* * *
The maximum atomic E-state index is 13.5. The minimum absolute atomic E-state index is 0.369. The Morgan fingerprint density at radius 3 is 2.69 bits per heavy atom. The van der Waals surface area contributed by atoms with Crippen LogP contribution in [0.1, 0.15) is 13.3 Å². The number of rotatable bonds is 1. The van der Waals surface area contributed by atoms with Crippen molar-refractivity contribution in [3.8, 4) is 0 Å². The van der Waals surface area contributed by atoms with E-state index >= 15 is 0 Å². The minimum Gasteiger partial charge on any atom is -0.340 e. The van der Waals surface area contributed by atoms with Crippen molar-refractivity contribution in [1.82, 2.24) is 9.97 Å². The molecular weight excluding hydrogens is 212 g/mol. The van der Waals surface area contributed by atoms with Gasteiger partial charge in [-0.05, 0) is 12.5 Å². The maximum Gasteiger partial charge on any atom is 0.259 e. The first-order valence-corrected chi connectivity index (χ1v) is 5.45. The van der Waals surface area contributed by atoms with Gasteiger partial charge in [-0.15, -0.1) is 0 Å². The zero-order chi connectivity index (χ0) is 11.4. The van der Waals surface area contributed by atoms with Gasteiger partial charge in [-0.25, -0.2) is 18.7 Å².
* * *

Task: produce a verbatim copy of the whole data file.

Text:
The maximum atomic E-state index is 13.5. The minimum absolute atomic E-state index is 0.369. The Morgan fingerprint density at radius 3 is 2.69 bits per heavy atom. The van der Waals surface area contributed by atoms with Crippen LogP contribution in [0.1, 0.15) is 13.3 Å². The number of rotatable bonds is 1. The van der Waals surface area contributed by atoms with Crippen molar-refractivity contribution in [3.8, 4) is 0 Å². The van der Waals surface area contributed by atoms with E-state index >= 15 is 0 Å². The minimum Gasteiger partial charge on any atom is -0.340 e. The van der Waals surface area contributed by atoms with Crippen molar-refractivity contribution in [1.82, 2.24) is 9.97 Å². The molecular weight excluding hydrogens is 212 g/mol. The van der Waals surface area contributed by atoms with Gasteiger partial charge in [-0.05, 0) is 12.5 Å². The maximum Gasteiger partial charge on any atom is 0.259 e. The first-order valence-corrected chi connectivity index (χ1v) is 5.45. The van der Waals surface area contributed by atoms with Gasteiger partial charge in [-0.15, -0.1) is 0 Å². The zero-order chi connectivity index (χ0) is 11.4. The van der Waals surface area contributed by atoms with Gasteiger partial charge in [-0.25, -0.2) is 18.7 Å².